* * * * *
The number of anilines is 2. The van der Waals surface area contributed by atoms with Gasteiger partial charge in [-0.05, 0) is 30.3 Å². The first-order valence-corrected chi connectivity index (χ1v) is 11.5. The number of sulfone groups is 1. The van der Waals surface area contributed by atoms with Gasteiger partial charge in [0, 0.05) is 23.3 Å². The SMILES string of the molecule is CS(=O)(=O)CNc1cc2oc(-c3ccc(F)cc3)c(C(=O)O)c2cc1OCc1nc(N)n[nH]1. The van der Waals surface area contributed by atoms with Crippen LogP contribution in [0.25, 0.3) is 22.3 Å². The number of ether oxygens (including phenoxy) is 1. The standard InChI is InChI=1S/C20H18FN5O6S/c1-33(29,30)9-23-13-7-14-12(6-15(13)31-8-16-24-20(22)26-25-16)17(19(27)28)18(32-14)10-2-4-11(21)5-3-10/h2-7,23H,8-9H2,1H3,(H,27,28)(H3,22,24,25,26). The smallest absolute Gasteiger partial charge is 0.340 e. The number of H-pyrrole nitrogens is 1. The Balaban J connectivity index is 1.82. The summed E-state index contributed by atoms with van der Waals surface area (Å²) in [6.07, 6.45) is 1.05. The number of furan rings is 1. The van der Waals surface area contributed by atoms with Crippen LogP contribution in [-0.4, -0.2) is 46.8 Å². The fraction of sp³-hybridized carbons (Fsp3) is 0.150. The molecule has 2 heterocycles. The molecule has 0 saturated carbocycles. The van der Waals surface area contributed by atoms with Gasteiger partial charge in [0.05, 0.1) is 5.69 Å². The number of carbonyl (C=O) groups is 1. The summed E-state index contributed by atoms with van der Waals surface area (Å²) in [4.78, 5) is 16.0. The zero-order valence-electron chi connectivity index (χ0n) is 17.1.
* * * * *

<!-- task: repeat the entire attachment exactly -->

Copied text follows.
The number of anilines is 2. The van der Waals surface area contributed by atoms with Gasteiger partial charge in [-0.05, 0) is 30.3 Å². The first-order valence-corrected chi connectivity index (χ1v) is 11.5. The number of sulfone groups is 1. The van der Waals surface area contributed by atoms with Gasteiger partial charge in [0, 0.05) is 23.3 Å². The SMILES string of the molecule is CS(=O)(=O)CNc1cc2oc(-c3ccc(F)cc3)c(C(=O)O)c2cc1OCc1nc(N)n[nH]1. The van der Waals surface area contributed by atoms with Crippen LogP contribution in [0.25, 0.3) is 22.3 Å². The number of ether oxygens (including phenoxy) is 1. The standard InChI is InChI=1S/C20H18FN5O6S/c1-33(29,30)9-23-13-7-14-12(6-15(13)31-8-16-24-20(22)26-25-16)17(19(27)28)18(32-14)10-2-4-11(21)5-3-10/h2-7,23H,8-9H2,1H3,(H,27,28)(H3,22,24,25,26). The smallest absolute Gasteiger partial charge is 0.340 e. The number of H-pyrrole nitrogens is 1. The Balaban J connectivity index is 1.82. The summed E-state index contributed by atoms with van der Waals surface area (Å²) in [6.07, 6.45) is 1.05. The number of furan rings is 1. The van der Waals surface area contributed by atoms with Crippen LogP contribution in [-0.4, -0.2) is 46.8 Å². The fraction of sp³-hybridized carbons (Fsp3) is 0.150. The molecule has 2 heterocycles. The molecule has 0 saturated carbocycles. The van der Waals surface area contributed by atoms with Gasteiger partial charge in [0.05, 0.1) is 5.69 Å². The number of carbonyl (C=O) groups is 1. The summed E-state index contributed by atoms with van der Waals surface area (Å²) in [4.78, 5) is 16.0. The zero-order valence-electron chi connectivity index (χ0n) is 17.1.